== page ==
By the time you realize there’s a spider in your presence, it’s usually too late—the creature is right next to you, or maybe there are too many to count. But while you might spot spiders out of the corner of your eye, chances are you’re not going to be able to hear their tiny steps. There is one spider, however, that makes its presence known by sound, especially in the fall, during mating season. Experts say if you hear this sound in your yard, there’s a good chance you have a large, hairy spider on your hands. Read on to find out what to listen for.
As we get closer to autumn and the weather turns cooler, the leaves will fall and make the perfect accommodation for a handful of critters, including wolf spiders. On Sept. 13, Jim Dill, pest management specialist with University of Maine Cooperative Extension, told the Bangor Daily News that fall is mating season for wolf spiders. Wolf spiders make noise all year, but during mating season, they take it up a notch. The spiders rub their legs together in a pile of dry leaves to get attention. “The rustling of the leaves helps them make more noise,” Dill explained.
Although humans can hear the sound that comes from wolf spider’s legs, other wolf spiders likely can’t. They don’t have standard ears, so it’s assumed they can’t pick up airborne sounds. Research out of the University of Cincinnati from 2015 found that in order for the female wolf spiders to feel the vibrations, they need to both be standing on a surface that can vibrate, such as dry leaves.
While some experts refer to the sound wolf spiders make as a hiss, others believe it’s more of a purr. However, experts agree wolf spiders are a noisy bunch. The noise comes from strigulation, or rubbing their front legs together, similar to crickets. The sound can be used as a defense strategy or, for male spiders, a mating behavior. “Those front legs have hairs that are best compared with Velcro, with little hooks on the end,” Dill explained. “Some people say it sounds like a hiss when they hear it.”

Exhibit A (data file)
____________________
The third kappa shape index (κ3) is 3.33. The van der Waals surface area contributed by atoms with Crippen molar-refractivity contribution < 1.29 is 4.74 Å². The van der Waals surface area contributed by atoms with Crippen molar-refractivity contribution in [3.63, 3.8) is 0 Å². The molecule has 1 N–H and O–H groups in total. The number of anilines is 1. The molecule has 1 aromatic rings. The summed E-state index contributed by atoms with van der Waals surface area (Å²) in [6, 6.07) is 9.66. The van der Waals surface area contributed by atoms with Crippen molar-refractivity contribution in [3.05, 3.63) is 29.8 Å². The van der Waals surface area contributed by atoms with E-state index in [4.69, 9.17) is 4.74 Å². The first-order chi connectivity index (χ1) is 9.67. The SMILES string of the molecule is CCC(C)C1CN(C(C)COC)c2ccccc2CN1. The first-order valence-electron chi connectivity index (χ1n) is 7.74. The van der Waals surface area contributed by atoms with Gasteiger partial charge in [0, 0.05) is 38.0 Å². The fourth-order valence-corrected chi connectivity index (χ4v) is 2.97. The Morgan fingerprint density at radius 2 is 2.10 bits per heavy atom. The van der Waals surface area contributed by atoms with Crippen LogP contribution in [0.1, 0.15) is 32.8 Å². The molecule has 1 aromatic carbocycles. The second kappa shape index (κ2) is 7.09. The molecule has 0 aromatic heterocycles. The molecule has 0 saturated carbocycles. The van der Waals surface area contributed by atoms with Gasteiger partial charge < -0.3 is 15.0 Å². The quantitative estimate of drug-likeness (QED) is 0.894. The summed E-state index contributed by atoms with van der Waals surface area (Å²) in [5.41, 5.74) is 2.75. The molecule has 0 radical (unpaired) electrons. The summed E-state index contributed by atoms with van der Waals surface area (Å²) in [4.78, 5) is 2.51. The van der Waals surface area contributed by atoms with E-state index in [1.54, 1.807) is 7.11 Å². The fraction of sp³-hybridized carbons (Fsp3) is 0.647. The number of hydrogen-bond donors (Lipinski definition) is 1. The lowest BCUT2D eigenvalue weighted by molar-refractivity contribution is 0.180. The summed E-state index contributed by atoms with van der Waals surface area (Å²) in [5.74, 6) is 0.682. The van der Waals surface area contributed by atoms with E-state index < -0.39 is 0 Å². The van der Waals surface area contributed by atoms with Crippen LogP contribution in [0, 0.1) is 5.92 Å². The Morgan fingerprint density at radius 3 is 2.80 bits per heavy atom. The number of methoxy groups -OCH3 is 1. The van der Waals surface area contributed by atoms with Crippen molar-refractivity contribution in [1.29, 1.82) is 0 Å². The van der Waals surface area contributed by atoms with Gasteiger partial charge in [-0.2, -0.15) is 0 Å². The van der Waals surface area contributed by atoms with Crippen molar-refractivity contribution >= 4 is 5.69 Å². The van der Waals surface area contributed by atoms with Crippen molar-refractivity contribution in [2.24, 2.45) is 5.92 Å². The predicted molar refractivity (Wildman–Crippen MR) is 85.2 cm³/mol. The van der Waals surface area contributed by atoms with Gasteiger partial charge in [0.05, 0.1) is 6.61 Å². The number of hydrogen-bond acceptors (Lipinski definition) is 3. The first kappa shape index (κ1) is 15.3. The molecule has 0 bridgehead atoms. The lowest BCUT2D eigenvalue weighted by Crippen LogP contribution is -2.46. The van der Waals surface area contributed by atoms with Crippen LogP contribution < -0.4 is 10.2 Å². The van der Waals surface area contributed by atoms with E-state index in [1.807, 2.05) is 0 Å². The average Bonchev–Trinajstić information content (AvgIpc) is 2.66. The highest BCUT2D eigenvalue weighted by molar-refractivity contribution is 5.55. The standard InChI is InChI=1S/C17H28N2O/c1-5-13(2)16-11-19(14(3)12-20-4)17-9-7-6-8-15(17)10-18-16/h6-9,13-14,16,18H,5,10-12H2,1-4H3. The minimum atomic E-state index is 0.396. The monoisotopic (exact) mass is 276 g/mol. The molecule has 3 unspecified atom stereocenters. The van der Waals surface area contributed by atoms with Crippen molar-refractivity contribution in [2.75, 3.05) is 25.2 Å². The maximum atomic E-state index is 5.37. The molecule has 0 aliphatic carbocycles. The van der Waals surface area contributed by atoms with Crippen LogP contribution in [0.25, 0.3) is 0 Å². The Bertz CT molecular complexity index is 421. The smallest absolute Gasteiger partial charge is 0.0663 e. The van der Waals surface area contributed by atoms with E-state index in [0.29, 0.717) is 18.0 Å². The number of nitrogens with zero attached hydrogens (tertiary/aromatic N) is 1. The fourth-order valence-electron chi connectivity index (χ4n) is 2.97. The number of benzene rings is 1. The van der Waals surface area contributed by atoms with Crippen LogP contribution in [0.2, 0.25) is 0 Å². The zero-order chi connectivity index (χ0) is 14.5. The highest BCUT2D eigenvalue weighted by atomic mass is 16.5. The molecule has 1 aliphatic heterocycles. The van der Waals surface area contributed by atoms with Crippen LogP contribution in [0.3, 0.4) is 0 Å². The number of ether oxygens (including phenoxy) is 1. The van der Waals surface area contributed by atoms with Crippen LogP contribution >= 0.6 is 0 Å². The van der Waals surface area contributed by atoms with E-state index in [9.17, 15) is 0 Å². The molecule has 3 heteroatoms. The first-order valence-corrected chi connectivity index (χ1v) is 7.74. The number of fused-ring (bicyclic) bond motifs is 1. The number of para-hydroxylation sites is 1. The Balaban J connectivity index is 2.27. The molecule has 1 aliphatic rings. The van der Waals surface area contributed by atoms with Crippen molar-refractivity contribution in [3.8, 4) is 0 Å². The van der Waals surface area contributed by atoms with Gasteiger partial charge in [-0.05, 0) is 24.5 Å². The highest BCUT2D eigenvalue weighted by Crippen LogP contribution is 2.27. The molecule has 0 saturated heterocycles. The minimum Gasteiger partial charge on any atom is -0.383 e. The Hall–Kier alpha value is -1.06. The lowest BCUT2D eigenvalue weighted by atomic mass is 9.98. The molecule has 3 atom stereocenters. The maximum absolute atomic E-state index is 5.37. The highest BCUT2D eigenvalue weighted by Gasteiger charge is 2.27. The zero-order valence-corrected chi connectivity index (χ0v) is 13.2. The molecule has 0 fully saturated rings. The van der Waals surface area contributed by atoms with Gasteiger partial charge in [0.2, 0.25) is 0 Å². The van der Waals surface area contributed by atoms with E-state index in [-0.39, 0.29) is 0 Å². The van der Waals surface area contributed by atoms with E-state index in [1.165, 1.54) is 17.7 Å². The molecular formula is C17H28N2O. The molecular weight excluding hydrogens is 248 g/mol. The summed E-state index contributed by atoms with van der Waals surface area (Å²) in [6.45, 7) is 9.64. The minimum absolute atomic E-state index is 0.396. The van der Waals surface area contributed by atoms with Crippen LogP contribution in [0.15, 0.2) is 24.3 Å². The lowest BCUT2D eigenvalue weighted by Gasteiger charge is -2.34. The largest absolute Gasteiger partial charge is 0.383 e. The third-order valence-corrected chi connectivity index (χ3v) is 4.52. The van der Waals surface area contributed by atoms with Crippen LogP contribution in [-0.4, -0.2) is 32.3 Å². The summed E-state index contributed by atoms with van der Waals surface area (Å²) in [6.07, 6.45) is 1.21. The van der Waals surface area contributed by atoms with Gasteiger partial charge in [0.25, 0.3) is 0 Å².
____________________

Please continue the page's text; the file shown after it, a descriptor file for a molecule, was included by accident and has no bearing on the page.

Experts believe the sound is simply a side effect of their legs rubbing together, which is meant to send out mating vibrations. “We think this airborne sound is primarily a byproduct. As far as we can tell, they may not deliberately be producing a sound,” Alexander Sweger, PhD, who presented the University of Cinncinati study, told Live Science.
You may come across more wolf spiders in the near future, when fall leaves are littering your yard. The Bangor Daily News notes that as it gets colder, spiders of any kind may also seek warmth and food, leading them to enter your home. If you find a wolf spider, experts urge you to avoid your instinct to squish it. Pest control company Terminix warns that if the spider you stomp on happens to be a female carrying eggs, the impact could release hundreds of spiderlings in your home. The pest control company advises you to trap a wolf spider with glue boards, or use a cup and paper to then release it outside.
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Another reason you should be careful when handling wolf spiders is their venom. A wolf spider is as frightening as it sounds, with its hairy legs, big body, and venomous bite. Dill warned that wolf spiders can be aggressive toward humans if they feel threatened or are manhandled.
“The wolf spider does have a venom it injects into its prey to dissolve it to make a nice wolf spider smoothie to suck in,” Dill said. He explained that in humans, the venom could cause a reaction, especially in those that are allergic. More importantly, Dill noted that because wolf spiders feed on a variety of insects and spend a lot of time on the ground, their mandibles are pretty dirty. “There can be a danger of secondary infection” following a bite, Dill continued. These spiders prefer to scurry away, but if they feel cornered, they will get on their hind legs and wriggle their front legs at you.